Feeds

Google wearables: A solution looking for a rich nerd

Some revolutions never happen. This might be one of them

The essential guide to IT transformation

+Analysis If you've spent any time looking at transport technology - how cars and trains got here - you've got a head start over most VCs and pundits in understanding wearable computing. I'll explain why.

Google's Android Wear is the biggest deal in wearable computing since Microsoft's abortive SPOT 12 years ago.

And Google hasn't waited for technology to get smaller or better or cheaper - it's forging ahead, creating a platform while others hesitate. It wants to tame the Wild West that is wearable computing today - or, more accurately, own it. So instead of "inventing" wearable computing, Apple will now be obliged to "re-invent" it. And looking at the developer documentation, Google's done a nice job.

But the really big questionmarks over this market haven't yet been addressed. Beyond the fitness/health niches, all the general purpose wearables today are really a consumer "solution" looking for a problem. The benefits (current and future) accrue entirely to the manufacturer. They get more data about us in their vast data warehouses, or increase their footprint in areas which might be useful in the future, such as home automation. This is all still technology push.

What's in it for us?

No doubt it's good for Google, as the world's largest personal data collector, for us all to convert to Android Wear. It will be another gold mine for the spooks. The data industry finds another part of the analog world to record and analyse. But there's no sign of any significant demand, or pull.

That's because the wearables today simply don't add much convenience to our lives - but still incur a add a considerable cost and inconvenience of their own. Give me a wearable that I didn't ever have to recharge, or only needed to recharge once a month, that cost under £20, and that gave reliable notifications of calls or messages received on my phone, and instantly gave me a zoomable map - and maybe then we're talking.

Has Google solved any of this with Android Wear? Well, look at the video - and you tell me.

In this 90-second video, you will see a smartphone just once. At 10 seconds in, somebody is looking at a phone as they board a bus. (Is it a Google Bus, about to be overturned by anti-capitalist protestors? We never find out).

The most striking thing in this phone-less imaginary world is how much convenience the Android Wear watch offers over having No Phone. But how little it offers to anyone already carrying a phone - especially carrying one in their hand.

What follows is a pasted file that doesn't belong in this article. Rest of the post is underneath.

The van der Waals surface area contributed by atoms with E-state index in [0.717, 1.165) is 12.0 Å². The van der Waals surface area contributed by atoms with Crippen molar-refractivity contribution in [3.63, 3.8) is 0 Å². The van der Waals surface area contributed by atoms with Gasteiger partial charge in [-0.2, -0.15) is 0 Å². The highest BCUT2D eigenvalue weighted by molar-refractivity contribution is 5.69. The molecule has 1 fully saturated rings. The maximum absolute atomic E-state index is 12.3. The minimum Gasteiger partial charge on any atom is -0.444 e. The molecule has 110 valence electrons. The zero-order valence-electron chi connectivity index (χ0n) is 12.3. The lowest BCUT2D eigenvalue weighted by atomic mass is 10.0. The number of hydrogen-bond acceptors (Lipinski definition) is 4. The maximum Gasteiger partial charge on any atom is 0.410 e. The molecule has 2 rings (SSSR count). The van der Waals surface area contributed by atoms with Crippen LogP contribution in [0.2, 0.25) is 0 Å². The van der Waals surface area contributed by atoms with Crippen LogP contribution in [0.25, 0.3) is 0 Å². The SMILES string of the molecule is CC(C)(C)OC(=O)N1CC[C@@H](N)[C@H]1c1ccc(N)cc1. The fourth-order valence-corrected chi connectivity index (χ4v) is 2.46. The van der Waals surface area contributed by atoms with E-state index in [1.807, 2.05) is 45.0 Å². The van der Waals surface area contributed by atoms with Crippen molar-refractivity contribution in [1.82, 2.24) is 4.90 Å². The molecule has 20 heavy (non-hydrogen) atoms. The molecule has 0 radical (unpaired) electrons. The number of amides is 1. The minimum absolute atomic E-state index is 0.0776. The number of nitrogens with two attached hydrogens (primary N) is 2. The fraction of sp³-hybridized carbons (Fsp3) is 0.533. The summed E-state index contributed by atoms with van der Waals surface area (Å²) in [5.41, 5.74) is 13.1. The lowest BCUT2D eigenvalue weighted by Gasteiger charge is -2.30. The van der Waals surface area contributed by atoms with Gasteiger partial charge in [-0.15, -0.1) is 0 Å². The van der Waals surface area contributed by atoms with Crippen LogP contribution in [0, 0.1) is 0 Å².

These are what people in the video use their Wear device to do: receive traffic info, receive weather info, an electronic boarding pass, send a text message, ID music, and open a garage door. How many of these applications or services were touted by Microsoft for SPOT 12 years ago? Almost all of them. How many are not in smartphone apps we already use daily? Possibly the garage door. That's it.

Gartner critical capabilities for enterprise endpoint backup

Next page: Steam and diesel

More from The Register

next story
Raspberry Pi B+: PHWOAR, get a load of those pins
More USB ports than your laptop? You'd better believe it...
So, Apple won't sell cheap kit? Prepare the iOS garden wall WRECKING BALL
It can throw the low cost race if it looks to the cloud
Now that's FIRE WIRE: HP recalls 6 MILLION burn-risk laptop cables
Right in the middle of Burning Mains Man week
Apple promises to lift Curse of the Drained iPhone 5 Battery
Have you tried turning it off and...? Never mind, here's a replacement
Apple's iWatch? They cannae do it ... they don't have the POWER
Analyst predicts fanbois will have to wait until next year
Super Cali signs a kill-switch, campaigners say it's atrocious
Remote-death button bad news for crooks, protesters – and great news for hackers?
AMD unveils 'single purpose' graphics card for PC gamers and NO ONE else
Chip maker claims the Radeon R9 285 is 'best in its class'
Barnes & Noble: Swallow a Samsung Nook tablet, please ... pretty please
Novelslab finally on sale with ($199 - $20) price tag
prev story

Whitepapers

Implementing global e-invoicing with guaranteed legal certainty
Explaining the role local tax compliance plays in successful supply chain management and e-business and how leading global brands are addressing this.
Endpoint data privacy in the cloud is easier than you think
Innovations in encryption and storage resolve issues of data privacy and key requirements for companies to look for in a solution.
Scale data protection with your virtual environment
To scale at the rate of virtualization growth, data protection solutions need to adopt new capabilities and simplify current features.
Boost IT visibility and business value
How building a great service catalog relieves pressure points and demonstrates the value of IT service management.
High Performance for All
While HPC is not new, it has traditionally been seen as a specialist area – is it now geared up to meet more mainstream requirements?